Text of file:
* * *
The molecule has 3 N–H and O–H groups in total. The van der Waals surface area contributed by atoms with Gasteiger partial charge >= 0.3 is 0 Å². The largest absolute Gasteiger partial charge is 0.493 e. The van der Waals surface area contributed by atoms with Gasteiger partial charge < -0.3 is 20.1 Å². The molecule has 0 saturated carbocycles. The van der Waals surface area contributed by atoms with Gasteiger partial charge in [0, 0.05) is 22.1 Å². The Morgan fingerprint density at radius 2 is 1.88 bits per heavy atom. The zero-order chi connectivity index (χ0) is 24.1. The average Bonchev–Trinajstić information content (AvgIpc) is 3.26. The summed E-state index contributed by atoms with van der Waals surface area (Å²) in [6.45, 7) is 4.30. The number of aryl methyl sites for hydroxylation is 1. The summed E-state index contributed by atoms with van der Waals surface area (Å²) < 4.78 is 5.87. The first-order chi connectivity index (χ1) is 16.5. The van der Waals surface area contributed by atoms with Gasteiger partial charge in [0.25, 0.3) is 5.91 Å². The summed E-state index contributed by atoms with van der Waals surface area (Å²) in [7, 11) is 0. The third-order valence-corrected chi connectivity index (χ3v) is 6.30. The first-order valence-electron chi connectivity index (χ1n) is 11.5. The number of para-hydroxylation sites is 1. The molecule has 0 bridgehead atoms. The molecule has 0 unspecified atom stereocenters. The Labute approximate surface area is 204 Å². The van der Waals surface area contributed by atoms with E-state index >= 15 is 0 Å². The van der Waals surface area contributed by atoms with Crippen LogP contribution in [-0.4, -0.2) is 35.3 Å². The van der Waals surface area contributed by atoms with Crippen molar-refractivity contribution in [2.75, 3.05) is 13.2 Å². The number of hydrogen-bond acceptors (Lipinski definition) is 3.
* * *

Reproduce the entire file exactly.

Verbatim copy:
The molecule has 3 N–H and O–H groups in total. The van der Waals surface area contributed by atoms with Gasteiger partial charge >= 0.3 is 0 Å². The largest absolute Gasteiger partial charge is 0.493 e. The van der Waals surface area contributed by atoms with Gasteiger partial charge < -0.3 is 20.1 Å². The molecule has 0 saturated carbocycles. The van der Waals surface area contributed by atoms with Gasteiger partial charge in [0, 0.05) is 22.1 Å². The Morgan fingerprint density at radius 2 is 1.88 bits per heavy atom. The zero-order chi connectivity index (χ0) is 24.1. The average Bonchev–Trinajstić information content (AvgIpc) is 3.26. The summed E-state index contributed by atoms with van der Waals surface area (Å²) in [6.45, 7) is 4.30. The number of aryl methyl sites for hydroxylation is 1. The summed E-state index contributed by atoms with van der Waals surface area (Å²) < 4.78 is 5.87. The first-order chi connectivity index (χ1) is 16.5. The van der Waals surface area contributed by atoms with Gasteiger partial charge in [0.25, 0.3) is 5.91 Å². The summed E-state index contributed by atoms with van der Waals surface area (Å²) in [7, 11) is 0. The third-order valence-corrected chi connectivity index (χ3v) is 6.30. The first-order valence-electron chi connectivity index (χ1n) is 11.5. The number of para-hydroxylation sites is 1. The molecule has 0 bridgehead atoms. The molecule has 0 unspecified atom stereocenters. The Labute approximate surface area is 204 Å². The van der Waals surface area contributed by atoms with E-state index >= 15 is 0 Å². The van der Waals surface area contributed by atoms with Crippen LogP contribution in [-0.4, -0.2) is 35.3 Å². The van der Waals surface area contributed by atoms with Crippen molar-refractivity contribution in [2.75, 3.05) is 13.2 Å². The number of hydrogen-bond acceptors (Lipinski definition) is 3.